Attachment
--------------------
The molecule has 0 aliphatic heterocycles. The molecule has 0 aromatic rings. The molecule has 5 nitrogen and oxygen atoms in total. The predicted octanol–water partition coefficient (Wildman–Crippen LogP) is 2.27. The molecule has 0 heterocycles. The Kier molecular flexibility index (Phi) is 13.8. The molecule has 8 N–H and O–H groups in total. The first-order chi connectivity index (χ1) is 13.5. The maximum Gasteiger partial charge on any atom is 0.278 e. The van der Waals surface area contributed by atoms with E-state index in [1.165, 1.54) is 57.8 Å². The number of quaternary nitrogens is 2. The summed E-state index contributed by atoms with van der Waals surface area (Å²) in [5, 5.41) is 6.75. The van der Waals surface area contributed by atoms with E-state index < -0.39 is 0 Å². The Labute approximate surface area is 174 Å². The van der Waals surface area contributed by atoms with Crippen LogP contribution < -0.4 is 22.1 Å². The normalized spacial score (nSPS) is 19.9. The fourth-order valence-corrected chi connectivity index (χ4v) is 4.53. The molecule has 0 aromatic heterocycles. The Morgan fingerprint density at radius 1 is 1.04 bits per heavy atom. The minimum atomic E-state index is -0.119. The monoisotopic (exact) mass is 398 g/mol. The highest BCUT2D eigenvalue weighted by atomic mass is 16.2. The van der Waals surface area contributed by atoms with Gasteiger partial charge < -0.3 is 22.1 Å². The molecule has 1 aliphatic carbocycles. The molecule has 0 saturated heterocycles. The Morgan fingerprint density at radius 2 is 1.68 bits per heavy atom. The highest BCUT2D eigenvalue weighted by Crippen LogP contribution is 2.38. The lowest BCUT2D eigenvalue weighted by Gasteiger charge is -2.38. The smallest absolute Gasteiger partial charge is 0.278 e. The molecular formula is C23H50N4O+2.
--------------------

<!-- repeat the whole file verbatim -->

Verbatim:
The molecule has 0 aliphatic heterocycles. The molecule has 0 aromatic rings. The molecule has 5 nitrogen and oxygen atoms in total. The predicted octanol–water partition coefficient (Wildman–Crippen LogP) is 2.27. The molecule has 0 heterocycles. The Kier molecular flexibility index (Phi) is 13.8. The molecule has 8 N–H and O–H groups in total. The first-order chi connectivity index (χ1) is 13.5. The maximum Gasteiger partial charge on any atom is 0.278 e. The van der Waals surface area contributed by atoms with E-state index in [1.165, 1.54) is 57.8 Å². The number of quaternary nitrogens is 2. The summed E-state index contributed by atoms with van der Waals surface area (Å²) in [5, 5.41) is 6.75. The van der Waals surface area contributed by atoms with E-state index < -0.39 is 0 Å². The Labute approximate surface area is 174 Å². The van der Waals surface area contributed by atoms with Crippen LogP contribution < -0.4 is 22.1 Å². The normalized spacial score (nSPS) is 19.9. The fourth-order valence-corrected chi connectivity index (χ4v) is 4.53. The molecule has 0 aromatic heterocycles. The Morgan fingerprint density at radius 1 is 1.04 bits per heavy atom. The minimum atomic E-state index is -0.119. The monoisotopic (exact) mass is 398 g/mol. The highest BCUT2D eigenvalue weighted by atomic mass is 16.2. The van der Waals surface area contributed by atoms with Gasteiger partial charge < -0.3 is 22.1 Å². The molecule has 1 aliphatic carbocycles. The molecule has 0 saturated heterocycles. The Morgan fingerprint density at radius 2 is 1.68 bits per heavy atom. The highest BCUT2D eigenvalue weighted by Crippen LogP contribution is 2.38. The lowest BCUT2D eigenvalue weighted by Gasteiger charge is -2.38. The smallest absolute Gasteiger partial charge is 0.278 e. The molecular formula is C23H50N4O+2.